So binary gender erases the experience of this third grader and other people who identify as non-binary. But it doesn’t just hurt people who identify as non-binary. It hurts all of us.

When we say that the only options are women and men and we squish people into these narrow categories, it restricts all of us. Think about a time when you felt constrained by your gender. Were you a sweet little boy who was teased for being a sissy? Were you a confident little girl who was accused of being bossy? As a woman, did you hear that women aren’t good at math or aren’t strong enough to play sports? As a man, did you get the message that it wasn’t an option for you to be the primary caregiver of your children? As a man, are people shocked when you can make a gourmet meal or have a clean bathroom? (Laughter)

As a woman, are people surprised that you can use a drill or have a fantasy football team? I sometimes feel out of place in a group of women when I’m the only one who didn’t have children. Do you sometimes feel like you don’t fit the expectations of people of your gender? Did you ever feel like your job or your safety was at risk because the way you act or dress or speak wasn’t what people expected of your gender?

Underneath all of these experiences is the assumption that gender is binary. That there are women and men and this is how you’re supposed to behave if you’re one or the other, and there are no other options.

If bisexuality implied that gender is binary, did I want my sexual orientation to support these limited notions of gender? Absolutely not. But what was I going to do? Was I going to let go of my bisexual identity that I had worked so hard to make visible? I was pretty attached to it. I mean, I had all these cards! (Laughter)

So, what was I going to do? I searched for a way to reconcile my sexual orientation identity with my views about gender. If “bi” implies that there are only two genders, I needed something that said: “Gender is more than two. It’s infinite. It’s complex.”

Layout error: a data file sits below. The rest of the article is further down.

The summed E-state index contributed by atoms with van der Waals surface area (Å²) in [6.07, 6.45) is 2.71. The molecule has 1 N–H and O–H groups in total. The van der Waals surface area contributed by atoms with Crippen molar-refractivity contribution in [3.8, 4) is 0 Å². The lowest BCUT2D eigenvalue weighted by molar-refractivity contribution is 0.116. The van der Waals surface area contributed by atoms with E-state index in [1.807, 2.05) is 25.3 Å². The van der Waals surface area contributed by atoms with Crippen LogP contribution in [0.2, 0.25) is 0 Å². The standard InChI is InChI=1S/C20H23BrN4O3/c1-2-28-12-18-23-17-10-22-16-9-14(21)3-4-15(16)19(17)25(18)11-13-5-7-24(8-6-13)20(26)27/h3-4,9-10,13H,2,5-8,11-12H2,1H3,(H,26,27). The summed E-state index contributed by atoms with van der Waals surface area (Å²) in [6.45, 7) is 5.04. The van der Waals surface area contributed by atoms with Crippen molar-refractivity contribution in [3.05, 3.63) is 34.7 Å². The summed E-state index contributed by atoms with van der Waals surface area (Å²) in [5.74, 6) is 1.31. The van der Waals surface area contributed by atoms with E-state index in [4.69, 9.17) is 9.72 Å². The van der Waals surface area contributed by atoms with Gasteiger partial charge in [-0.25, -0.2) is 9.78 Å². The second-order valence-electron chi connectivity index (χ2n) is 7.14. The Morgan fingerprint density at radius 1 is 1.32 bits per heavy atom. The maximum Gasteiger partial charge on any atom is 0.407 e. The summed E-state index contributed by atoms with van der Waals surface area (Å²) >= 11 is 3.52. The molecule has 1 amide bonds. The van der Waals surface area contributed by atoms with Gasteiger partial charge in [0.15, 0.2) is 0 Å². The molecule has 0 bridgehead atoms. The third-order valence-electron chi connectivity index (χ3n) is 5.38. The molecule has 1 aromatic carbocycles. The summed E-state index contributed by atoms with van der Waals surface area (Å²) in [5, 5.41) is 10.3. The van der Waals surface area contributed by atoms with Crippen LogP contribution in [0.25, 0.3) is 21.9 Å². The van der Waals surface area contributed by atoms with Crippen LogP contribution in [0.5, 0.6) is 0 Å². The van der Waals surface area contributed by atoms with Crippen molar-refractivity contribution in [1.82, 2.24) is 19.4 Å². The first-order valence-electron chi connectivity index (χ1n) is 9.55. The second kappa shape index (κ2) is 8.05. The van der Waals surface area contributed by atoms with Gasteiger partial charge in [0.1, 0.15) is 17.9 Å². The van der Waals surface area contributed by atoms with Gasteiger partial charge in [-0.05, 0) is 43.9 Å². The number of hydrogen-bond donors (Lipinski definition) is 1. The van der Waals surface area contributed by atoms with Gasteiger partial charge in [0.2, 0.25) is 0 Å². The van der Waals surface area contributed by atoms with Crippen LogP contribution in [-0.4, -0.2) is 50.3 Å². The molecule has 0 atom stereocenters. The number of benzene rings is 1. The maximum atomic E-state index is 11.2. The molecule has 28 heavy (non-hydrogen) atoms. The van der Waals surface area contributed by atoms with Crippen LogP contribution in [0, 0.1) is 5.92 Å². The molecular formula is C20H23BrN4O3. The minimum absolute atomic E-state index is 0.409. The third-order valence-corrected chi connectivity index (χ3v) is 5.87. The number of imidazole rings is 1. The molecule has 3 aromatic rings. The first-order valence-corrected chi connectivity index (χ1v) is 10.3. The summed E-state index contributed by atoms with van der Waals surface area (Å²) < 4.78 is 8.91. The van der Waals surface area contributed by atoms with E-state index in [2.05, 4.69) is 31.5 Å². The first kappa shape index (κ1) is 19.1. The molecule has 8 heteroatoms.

But what could say all that? More than two, infinite, complex … Not bi … … but Pi! (Laughter) Yes, Pi! 3.1415 blablabla … More than two, infinite, complex! Not bisexual, but pisexual! (Laughter) (Applause) (Tania Israel chuckles)

But what would it mean to be pisexual? Well, for me, it means that I experience my attractions with an understanding that gender is not binary, that there’s more than just women and men and the characteristics we associate with each. And I don’t even think I need to give up my current identity to be pisexual.

As a bisexual pisexual, I might say, “Gender is not the most important characteristic on which my attractions are based. And: I believe that gender is non-binary.” Pisexuality separates out my attractions from what I believe about gender. It’s a response to people treating bisexuality as if it defines attractions and beliefs about gender. So I think you could even be a heterosexual pisexual.

You might say, “I’m a woman who is attracted only to people who would typically be defined as men. And: I think gender is multidimensional and complex.” Sexual orientation is about who you’re attracted to in terms of gender. Pisexuality is what you believe about gender.

So I put this idea out there by making a Facebook event. For … guess what day? (Laughter) March 14th! 3/14/15 — exactly! And over 200 people attended in that virtual way that we attend Facebook events.

And I discovered that not everyone liked the idea of pisexuality. The mathematicians pointed out that Pi is not an infinite number, it’s an irrational one. And did I really want to say pisexuals are irrational? (Laughter)